Top 5 Banned Books in the 21st Century

Melanie Liriano, Staff Writer

The beginning of the new school year means new classes and new books to read. It also means that a whole new set of books may make it onto the dreaded banned books list. Though it is the 21st century, numerous books that teens and adults enjoy, are often challenged. Of those books, these are the ones had the most ridiculous reasons for being banned; many are considered classics and cult favorites.


  1. The Perks of Being a Wallflower: Banned (2014, 2103, 2009- 06)

Banned for its adult content, among other things, The Perks of Being a Wallflower follows the  main character Charlie through his freshmen year of high school. Written in 1999, Charlie writes a series of letters to a stranger explaining his experiences both in school and life. Heart-breakingly beautiful, The Perks of Being a Wallflower is a soon to be timeless classic that teens of any age can relate to.

  1. Looking for Alaska: Banned (2013, 2012)

John Green’s first novel follows Miles “Pudge” Halter through his junior year at Culver Creek Preparatory School. Only making the banned list after it reached The New York Times bestseller list in 2012, it made it onto the banned list for two years straight. The characters offensive language and some adult content was deemed unsuitable for its age group. In truth, the language and their experiences allowed for John Green to connect with the young adult audience. Alaska, Pudge, Takumi, and Chip’s adventures and experiences have readers laughing and crying the entire way through. This novel leaves all the readers asking the same question.”How will I ever get out of this labyrinth!”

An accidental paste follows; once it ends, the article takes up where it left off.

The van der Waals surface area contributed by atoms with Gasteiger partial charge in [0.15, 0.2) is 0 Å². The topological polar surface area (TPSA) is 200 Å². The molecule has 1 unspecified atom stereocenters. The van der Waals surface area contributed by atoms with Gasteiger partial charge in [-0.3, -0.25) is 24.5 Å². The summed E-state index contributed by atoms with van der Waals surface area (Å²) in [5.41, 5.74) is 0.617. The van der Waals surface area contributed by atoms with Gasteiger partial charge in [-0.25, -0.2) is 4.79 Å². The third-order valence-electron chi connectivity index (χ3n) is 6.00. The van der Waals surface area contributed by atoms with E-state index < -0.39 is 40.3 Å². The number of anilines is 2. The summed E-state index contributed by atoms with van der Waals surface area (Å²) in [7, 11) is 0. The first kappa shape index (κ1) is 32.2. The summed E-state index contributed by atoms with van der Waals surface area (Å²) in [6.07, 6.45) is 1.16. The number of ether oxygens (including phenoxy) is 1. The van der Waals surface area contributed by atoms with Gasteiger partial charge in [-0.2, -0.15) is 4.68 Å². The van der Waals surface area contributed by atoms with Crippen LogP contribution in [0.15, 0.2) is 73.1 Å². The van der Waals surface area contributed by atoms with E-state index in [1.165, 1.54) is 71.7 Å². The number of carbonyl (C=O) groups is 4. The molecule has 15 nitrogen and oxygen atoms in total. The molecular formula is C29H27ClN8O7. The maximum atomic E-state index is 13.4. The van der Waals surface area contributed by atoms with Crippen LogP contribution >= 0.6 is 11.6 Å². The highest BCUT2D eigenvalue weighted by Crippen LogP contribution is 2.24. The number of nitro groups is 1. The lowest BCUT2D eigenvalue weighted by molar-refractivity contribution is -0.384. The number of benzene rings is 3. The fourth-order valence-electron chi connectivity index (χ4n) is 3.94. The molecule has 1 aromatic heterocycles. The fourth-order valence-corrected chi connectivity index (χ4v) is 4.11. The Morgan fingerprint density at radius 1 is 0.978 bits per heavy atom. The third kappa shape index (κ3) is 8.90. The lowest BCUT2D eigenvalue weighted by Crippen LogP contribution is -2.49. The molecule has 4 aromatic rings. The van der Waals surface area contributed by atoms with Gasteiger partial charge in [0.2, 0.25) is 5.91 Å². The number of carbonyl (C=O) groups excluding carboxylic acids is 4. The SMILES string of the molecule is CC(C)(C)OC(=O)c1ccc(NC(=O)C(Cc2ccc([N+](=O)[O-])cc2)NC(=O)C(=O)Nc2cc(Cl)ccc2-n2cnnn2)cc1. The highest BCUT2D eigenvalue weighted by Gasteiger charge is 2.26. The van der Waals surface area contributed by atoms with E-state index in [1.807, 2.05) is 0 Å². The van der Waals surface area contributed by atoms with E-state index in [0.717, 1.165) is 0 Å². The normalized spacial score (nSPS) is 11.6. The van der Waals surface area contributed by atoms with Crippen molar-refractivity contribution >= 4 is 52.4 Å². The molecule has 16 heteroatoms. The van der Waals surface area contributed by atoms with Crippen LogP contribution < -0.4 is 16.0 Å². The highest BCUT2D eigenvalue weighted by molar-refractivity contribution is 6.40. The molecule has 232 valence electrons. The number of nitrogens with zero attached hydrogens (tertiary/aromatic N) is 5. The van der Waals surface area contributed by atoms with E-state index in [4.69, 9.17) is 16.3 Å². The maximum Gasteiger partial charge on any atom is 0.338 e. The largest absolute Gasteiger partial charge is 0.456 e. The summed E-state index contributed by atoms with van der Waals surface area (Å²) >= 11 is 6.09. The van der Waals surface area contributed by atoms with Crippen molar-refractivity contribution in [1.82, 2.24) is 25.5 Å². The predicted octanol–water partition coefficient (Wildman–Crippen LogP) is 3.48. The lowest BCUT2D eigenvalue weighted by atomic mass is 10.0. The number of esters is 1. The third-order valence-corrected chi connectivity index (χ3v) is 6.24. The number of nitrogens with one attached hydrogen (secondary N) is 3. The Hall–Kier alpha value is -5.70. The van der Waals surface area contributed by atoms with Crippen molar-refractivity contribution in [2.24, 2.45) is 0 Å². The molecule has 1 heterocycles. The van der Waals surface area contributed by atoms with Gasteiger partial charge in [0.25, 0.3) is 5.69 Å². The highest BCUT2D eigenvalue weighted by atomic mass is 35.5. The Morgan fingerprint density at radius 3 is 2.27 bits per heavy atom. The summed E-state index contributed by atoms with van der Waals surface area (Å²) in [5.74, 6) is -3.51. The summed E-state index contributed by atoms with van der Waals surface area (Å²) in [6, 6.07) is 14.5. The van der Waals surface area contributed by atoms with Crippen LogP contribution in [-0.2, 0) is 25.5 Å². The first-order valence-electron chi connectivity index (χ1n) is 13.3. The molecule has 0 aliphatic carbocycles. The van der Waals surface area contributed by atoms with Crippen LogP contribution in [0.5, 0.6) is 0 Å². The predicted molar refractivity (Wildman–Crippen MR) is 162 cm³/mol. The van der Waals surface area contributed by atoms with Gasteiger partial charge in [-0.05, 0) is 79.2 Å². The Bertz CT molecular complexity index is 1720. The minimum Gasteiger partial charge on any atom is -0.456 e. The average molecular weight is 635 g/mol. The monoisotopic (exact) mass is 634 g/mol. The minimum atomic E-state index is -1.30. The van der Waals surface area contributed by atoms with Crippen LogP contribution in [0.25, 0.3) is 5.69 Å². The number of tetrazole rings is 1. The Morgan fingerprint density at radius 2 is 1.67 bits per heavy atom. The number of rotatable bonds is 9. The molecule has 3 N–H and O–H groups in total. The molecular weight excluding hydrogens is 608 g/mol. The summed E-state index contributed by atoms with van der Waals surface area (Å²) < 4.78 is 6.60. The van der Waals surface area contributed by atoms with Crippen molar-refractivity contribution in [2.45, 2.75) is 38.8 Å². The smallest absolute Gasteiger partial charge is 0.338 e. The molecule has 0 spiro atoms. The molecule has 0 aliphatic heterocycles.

1. Harry Potter Series: Banned (2001)

One of the more ridiculous reasons for being banned comes from The Harry Potter Series. Banned for its anti-family view, occult/ Satanism, and religious viewpoint.  Harry’s magical adventures throughout his years at Hogwarts with his leading partners in crime, Hermione Granger and Ron Weasley, are not allowed in certain schools throughout the United States. Scores of children won’t be able to dream of attending Hogwarts or get to know Dobby, Draco Malfoy and He Who Must Not Be Named.

  1. To Kill a Mockingbird: Banned (2011, 2009)

A favorite book to many and a wonderful classic Harper Lee’s To Kill a Mockingbird still managed to cause a ruckus 50 plus years after its release. Challenged for its offensive language and racism, Lee captures the truth of what happened countless times before and throughout 1960’s American, especially in the South. Atticus’s determination to give that trial his all (even though he knows the outcome) opened the eyes of many readers. Read by the freshmen of Hawthorne High School To Kill a Mockingbird the book shows us the truth of what happened in that time period.